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Devoxx 2010 | LAB : ReST in Java

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Introduction to rest-full development with Java. Focussing on jax-rs (and kauriproject.org)

Slides presented at devoxx-2010.
See http://devoxx.com/display/Devoxx2K10/RESTful+development+with+Java for abstract.

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Devoxx 2010 | LAB : ReST in Java

  1. 1. 1IIC » TECHNOLOGIEPARK 3 » B-9052 ZWIJNAARDE (GENT) » www.outerthought.org DEVOXX LAB :: REST Development
  2. 2. IIC » TECHNOLOGIEPARK 3 » B-9052 ZWIJNAARDE (GENT) » www.outerthought.org Lab Preparation • You need – JDK (1.5+) – MAVEN (2.2.1) – Editor/IDE • Download and Install (unpack) – http://kauriproject.org/files/devoxx2010/ – or grab stick/CD-R passed around
  3. 3. IIC » TECHNOLOGIEPARK 3 » B-9052 ZWIJNAARDE (GENT) » www.outerthought.org Speaker Context Marc Portier, ±14 years of Java, XML based web development. Co-founder of Outerthought. • Outerthought? – Innovative Content Management system that follows ReST principles: “DaisyCMS” – New ReST supporting development framework: “Kauri project” – Scalable Search and Store: “Lily Project” • Outerthought is an early ReST adopter
  4. 4. IIC » TECHNOLOGIEPARK 3 » B-9052 ZWIJNAARDE (GENT) » www.outerthought.org Looking for You! • User, Contributor of our Open Source Projects • Teacher, University, School • Student • Talented worker – Job openings!
  5. 5. IIC » TECHNOLOGIEPARK 3 » B-9052 ZWIJNAARDE (GENT) » www.outerthought.org The Wonderful Web Machine
  6. 6. IIC » TECHNOLOGIEPARK 3 » B-9052 ZWIJNAARDE (GENT) » www.outerthought.org Amazing Web Supercalifragilisticexpialidocious ! FRANTIC COMPLEX UNMANAGEABLE CHAOTIC Heterogenous Layered Decentralized Elegant Just Works Extensible Simple Usable Functional Entertaining Scalable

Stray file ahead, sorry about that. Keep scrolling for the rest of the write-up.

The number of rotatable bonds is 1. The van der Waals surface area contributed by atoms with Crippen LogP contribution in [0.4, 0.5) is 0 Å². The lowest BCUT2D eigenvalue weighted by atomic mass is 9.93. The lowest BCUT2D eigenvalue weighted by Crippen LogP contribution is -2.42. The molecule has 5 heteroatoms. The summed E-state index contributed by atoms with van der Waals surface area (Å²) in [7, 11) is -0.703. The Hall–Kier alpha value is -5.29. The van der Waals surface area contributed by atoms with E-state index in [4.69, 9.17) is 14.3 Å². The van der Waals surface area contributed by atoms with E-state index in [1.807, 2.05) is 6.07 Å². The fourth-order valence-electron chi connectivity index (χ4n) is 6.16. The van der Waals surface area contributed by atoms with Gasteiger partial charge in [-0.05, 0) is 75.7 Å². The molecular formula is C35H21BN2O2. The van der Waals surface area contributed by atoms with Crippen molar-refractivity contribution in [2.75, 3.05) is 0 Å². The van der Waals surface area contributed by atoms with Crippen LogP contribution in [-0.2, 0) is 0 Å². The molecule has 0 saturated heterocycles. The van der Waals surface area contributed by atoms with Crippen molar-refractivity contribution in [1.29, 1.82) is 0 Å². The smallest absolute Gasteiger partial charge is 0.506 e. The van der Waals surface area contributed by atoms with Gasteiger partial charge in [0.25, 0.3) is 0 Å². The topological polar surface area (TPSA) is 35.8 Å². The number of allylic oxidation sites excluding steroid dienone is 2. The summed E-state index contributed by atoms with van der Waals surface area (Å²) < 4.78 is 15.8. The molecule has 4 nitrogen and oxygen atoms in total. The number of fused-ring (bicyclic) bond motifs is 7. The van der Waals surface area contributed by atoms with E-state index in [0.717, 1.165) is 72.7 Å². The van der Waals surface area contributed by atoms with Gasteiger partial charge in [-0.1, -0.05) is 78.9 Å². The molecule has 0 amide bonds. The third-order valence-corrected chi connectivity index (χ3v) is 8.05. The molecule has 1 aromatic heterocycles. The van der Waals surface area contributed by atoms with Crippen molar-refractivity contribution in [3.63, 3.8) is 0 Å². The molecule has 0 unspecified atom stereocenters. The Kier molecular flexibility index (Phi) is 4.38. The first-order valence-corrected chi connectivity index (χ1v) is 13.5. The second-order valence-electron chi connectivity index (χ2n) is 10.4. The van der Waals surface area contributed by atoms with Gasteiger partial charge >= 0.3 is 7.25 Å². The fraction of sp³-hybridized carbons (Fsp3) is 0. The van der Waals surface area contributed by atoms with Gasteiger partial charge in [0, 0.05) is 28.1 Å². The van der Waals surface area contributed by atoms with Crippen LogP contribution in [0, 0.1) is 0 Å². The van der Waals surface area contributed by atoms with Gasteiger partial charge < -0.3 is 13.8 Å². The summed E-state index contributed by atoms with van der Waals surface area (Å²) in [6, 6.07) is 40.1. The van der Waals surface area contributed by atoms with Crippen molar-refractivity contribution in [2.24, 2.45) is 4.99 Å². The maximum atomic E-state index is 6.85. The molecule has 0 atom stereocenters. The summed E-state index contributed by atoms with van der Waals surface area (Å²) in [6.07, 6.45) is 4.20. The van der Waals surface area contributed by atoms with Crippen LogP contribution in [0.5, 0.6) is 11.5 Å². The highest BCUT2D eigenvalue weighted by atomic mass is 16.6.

7. 7. IIC » TECHNOLOGIEPARK 3 » B-9052 ZWIJNAARDE (GENT) » www.outerthought.org How does it keep up? • Diversity / Compatibility • Amount of Servers • Amount of Users • Amount of resources • Response Times / Latency
  8. 8. IIC » TECHNOLOGIEPARK 3 » B-9052 ZWIJNAARDE (GENT) » www.outerthought.org Core Principles & Well kept secrets • Browsing Pages (Getting Views / Renditions) (aka Resource, URI, Representations) • Simple and Good Enough Protocols • Stale and Scale • Links
  9. 9. IIC » TECHNOLOGIEPARK 3 » B-9052 ZWIJNAARDE (GENT) » www.outerthought.org Software developers should expect that sharing URIs across applications will be useful, even if that utility is not initially evident. Architecture of the World Wide Web, Volume One http://www.w3.org/TR/2004/REC-webarch-20041215/#p39
  10. 10. IIC » TECHNOLOGIEPARK 3 » B-9052 ZWIJNAARDE (GENT) » www.outerthought.org Request – HTTP – Response POST /some/path?qp HTTP/1.1 Host: www.example.com:80 User-Agent: … Accept-Language: … Accept: … Accept-Charset: … Content-Type: … X-My-Header: … … bytes of data in entity body … 200 OK Content-type: … Content-Length: … Server: … Set-Cookie: … Date: … … bytes of data in http://example.com/more entity body … method path request headers empty line “nn” response headers response code entity bodyentity body empty line “nn”
  11. 11. IIC » TECHNOLOGIEPARK 3 » B-9052 ZWIJNAARDE (GENT) » www.outerthought.org Stale And Scale • Caching fights – Latency and network traffic. • Critical success factor of the web. – And of your personal website! – Don't fight it for 'control' of your website. – Don't see it as a danger or problem. (hits/logs) – Design to help caches do what you think is best • The opportunity in “stale” Allowing “stale” responses Enhances “scalability”
  12. 12. IIC » TECHNOLOGIEPARK 3 » B-9052 ZWIJNAARDE (GENT) » www.outerthought.org The killer Link
  13. 13. IIC » TECHNOLOGIEPARK 3 » B-9052 ZWIJNAARDE (GENT) » www.outerthought.org The Killer Link • Protocol-hypertext combination – HTML (not the first Hypertext system) – HTTP (not the first Internet protocol) • Web of URI's was first to combine both. And went on to cannibalize the rest. – Hardly any left: gopher? ftp? wais? – Forums vs. usenet? – Version control (svn) and CMS's shifting – Even email is moving up!